Tests reveal some smartphone apps send sensitive user information to Facebook

SAN JOSE, Calif. (KGO) -- Wall Street Journal tests reveal Facebook is collecting sensitive and personal information shared by smartphone users, on completely separate apps.

Fitness, finance and ovulation apps are among the few the WSJ says is sending data to the social media network. It's a practice cybersecurity experts say privacy settings can't correct.

"Facebook provides tools to the apps, and part of that tool is sending back information to Facebook," Ahmed Banafa said. "So, we have to be more technical to understand how that goes."

Banafa is a Cyber Security Expert with San Jose State University.

The WSJ reported none of the apps they've identified provided users with any apparent way to stop the information from being sent to Facebook.

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Referring to the WSJ findings, Banafa said, "They did not test that by themselves only, they asked other firms to confirm their result and it came back to the same result. Which is, information is being sent back to Facebook and used to 'improve user experience.'"

Banafa continued, "The words 'improve user experience' means, 'we're going to use this information to know and understand you more, whether you like it or not.'"

The WSJ tested more than 70 popular apps in Apple's iOS store. Specifically, apps which are known to handle sensitive user information.

It found at least 11 apps either sent exact data or potentially sensitive details to the social media giant. Shared data included weight, height, pregnancy, problems and other notes not meant for Facebook's keeping.

According to WSJ, the big issue is an analytics tool Facebook offers developers, allowing them to see statistics about their users' activities. The goal, to target users with Facebook ads.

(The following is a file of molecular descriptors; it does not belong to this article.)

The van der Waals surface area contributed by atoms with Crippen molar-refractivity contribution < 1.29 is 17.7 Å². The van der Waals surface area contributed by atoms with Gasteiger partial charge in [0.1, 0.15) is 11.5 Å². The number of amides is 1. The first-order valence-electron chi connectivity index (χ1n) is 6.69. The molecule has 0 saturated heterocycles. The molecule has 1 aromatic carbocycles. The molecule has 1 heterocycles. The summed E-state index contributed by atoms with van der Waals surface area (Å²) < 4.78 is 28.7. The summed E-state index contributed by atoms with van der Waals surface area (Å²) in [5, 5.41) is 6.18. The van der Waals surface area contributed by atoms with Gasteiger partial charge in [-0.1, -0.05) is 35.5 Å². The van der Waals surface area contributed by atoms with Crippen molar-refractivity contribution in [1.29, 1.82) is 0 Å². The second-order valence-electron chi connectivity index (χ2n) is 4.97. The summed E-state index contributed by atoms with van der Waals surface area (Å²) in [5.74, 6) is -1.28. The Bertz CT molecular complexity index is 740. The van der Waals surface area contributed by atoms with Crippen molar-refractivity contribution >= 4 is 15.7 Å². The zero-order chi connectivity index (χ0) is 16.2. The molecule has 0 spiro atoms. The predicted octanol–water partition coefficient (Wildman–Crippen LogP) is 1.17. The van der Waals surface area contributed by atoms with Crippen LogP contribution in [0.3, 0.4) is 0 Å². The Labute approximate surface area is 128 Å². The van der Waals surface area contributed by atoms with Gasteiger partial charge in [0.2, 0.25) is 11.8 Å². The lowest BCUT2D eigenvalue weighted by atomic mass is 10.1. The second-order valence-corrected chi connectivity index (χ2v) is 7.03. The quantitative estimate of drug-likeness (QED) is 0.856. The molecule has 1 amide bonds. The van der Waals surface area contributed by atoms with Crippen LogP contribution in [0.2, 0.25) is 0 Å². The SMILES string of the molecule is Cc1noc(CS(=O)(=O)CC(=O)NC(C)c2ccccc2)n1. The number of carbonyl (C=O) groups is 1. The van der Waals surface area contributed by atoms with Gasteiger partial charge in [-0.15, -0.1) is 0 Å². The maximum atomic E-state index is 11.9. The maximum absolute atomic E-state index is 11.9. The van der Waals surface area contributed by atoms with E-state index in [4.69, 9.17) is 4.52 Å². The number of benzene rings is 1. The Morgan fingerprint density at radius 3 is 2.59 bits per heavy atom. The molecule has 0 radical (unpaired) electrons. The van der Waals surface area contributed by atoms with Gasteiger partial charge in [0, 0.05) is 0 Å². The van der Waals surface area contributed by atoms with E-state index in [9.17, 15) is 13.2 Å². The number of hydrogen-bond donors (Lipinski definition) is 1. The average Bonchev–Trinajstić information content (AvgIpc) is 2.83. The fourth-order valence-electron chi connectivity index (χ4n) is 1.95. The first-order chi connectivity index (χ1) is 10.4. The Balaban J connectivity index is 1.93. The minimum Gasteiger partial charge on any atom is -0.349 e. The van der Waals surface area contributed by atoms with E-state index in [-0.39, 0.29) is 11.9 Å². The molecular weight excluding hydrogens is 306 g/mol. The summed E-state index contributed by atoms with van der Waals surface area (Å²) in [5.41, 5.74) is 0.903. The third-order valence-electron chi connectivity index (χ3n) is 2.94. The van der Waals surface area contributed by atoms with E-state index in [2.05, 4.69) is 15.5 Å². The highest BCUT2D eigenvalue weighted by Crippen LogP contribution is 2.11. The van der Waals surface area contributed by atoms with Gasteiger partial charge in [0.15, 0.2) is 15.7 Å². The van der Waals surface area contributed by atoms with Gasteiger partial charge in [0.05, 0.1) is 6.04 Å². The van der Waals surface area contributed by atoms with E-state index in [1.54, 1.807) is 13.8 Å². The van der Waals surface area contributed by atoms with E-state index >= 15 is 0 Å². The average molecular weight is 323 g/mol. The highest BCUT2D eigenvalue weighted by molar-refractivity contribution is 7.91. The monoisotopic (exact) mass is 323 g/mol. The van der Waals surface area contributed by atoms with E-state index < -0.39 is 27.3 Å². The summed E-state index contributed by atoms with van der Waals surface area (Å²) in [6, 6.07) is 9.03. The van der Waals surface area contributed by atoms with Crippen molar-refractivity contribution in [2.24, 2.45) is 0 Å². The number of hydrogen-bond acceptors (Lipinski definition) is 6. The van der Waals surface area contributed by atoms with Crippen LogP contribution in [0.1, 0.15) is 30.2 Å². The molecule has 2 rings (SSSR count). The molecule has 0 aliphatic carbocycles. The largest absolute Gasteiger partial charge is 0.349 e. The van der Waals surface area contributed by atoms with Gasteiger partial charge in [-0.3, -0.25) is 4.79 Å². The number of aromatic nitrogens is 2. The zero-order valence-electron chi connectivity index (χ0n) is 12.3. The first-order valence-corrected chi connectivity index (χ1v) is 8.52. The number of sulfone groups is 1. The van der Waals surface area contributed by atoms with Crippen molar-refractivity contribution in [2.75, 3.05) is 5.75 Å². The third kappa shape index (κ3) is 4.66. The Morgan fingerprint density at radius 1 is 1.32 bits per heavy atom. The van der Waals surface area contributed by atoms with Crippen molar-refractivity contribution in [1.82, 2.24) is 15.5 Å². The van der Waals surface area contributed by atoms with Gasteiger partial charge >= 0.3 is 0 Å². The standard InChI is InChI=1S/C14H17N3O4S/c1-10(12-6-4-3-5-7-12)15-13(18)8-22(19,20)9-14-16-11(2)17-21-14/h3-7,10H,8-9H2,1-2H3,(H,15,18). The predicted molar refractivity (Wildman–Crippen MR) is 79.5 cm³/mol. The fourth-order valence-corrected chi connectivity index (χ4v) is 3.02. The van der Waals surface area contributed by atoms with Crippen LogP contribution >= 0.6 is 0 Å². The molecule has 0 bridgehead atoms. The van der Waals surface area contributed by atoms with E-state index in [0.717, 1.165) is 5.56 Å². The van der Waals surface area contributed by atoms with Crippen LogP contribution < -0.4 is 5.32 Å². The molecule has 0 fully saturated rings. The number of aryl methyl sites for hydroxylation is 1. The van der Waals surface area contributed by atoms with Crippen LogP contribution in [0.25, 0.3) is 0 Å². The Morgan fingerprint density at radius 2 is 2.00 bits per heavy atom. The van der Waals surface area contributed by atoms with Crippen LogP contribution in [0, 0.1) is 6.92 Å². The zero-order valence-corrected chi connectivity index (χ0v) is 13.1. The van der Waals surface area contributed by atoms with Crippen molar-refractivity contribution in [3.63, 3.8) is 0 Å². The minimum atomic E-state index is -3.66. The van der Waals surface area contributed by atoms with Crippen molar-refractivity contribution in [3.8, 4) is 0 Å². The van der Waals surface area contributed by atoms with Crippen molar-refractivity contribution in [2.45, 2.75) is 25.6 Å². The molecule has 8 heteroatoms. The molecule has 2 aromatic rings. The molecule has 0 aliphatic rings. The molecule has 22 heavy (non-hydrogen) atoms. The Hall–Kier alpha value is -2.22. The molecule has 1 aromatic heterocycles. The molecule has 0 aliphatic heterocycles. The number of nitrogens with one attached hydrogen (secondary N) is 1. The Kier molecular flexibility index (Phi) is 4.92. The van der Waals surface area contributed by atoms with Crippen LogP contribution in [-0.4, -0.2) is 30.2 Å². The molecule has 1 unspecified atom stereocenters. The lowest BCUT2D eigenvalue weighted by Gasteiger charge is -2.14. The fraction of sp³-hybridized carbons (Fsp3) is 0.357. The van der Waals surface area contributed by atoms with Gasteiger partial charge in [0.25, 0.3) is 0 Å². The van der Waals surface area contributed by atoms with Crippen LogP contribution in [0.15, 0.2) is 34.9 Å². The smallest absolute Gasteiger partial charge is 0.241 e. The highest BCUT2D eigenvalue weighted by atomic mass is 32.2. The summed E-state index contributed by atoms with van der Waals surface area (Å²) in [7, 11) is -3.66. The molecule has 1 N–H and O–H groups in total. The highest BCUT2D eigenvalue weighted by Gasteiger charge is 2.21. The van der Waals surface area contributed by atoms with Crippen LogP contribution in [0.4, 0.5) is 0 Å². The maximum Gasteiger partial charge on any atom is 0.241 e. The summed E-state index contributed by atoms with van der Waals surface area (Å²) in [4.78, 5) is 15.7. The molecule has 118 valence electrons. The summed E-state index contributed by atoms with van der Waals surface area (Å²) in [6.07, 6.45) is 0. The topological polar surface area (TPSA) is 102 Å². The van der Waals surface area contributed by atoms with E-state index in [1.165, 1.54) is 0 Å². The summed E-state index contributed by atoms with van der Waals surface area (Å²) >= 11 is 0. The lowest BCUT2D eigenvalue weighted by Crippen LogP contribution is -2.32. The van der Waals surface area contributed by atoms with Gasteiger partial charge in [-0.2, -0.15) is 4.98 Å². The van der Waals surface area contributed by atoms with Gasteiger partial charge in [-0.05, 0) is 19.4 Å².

"It's all really private information. So that does kind of concern me," San Jose resident, Celia Pulcifer said. "It makes me a little wary of what I'm putting out there on the internet, and my social media and things like that."

However, the information being shared with Facebook isn't meant for the masses, and people don't need to have a Facebook profile to be impacted.

The WSJ found one app called Flo Period & Ovulation tracker recorded and reported a user's last logged period. When the info is communicated to Facebook, a "custom app event," is created. This is possible through Facebook software inside Flo. The app is able to alert the user that she may be ovulating.

"It's definitely just inappropriate that all of this stuff is happening," San Jose resident, Madison Martinez told ABC7 News. "It's just crazy."

The WSJ specified, Flo Health's privacy policy says it won't send "information regarding your marked cycles, pregnancy, symptoms, notes and other information that is entered by you and that you do not elect to share" to third-party vendors.

Flo wrote the WSJ, saying it doesn't send "critical user data" and that any data sent to Facebook is "depersonalized" to keep it private and secure.

However, the Journal's reports its testing showed sensitive information was sent with a unique advertising identifier that can be matched to a device or profile.

A spokesperson with Flo responded and said the company will "substantially limit" its use of external analytics systems while it conducts a privacy audit.

Cybersecurity expert, Ahmed Banafa said in the world of social media, data collection is more valuable than cash.

"The less you share, the better. That's the main concept," Banafa said. "And you don't have to tell everybody about every food you have, every animal you like. You don't have to tell them about this, because they build on this. They build a profile."

The WSJ says Facebook is now telling flagged apps to stop sending data users might find sensitive.

You'll remember Facebook is already under pressure over its data collection.

"You cannot just have the data just floating somewhere. Facebook can't say, 'Well, we just received the information, we didn't know anything about it,'" Banafa said. "You should not have received that information. That's the bottom line."

Privacy experts who reviewed the WSJ's findings say the practices may be in violation of that law. "For the sensitive data, companies basically always need consent-likely both the app developer and Facebook," Frederik J. Zuiderveen Borgesius, a law professor at Radboud University in the Netherlands told the WSJ.

ABC7 News has reached out to Facebook for comment. The web article will reflect the social network's response when it is received.

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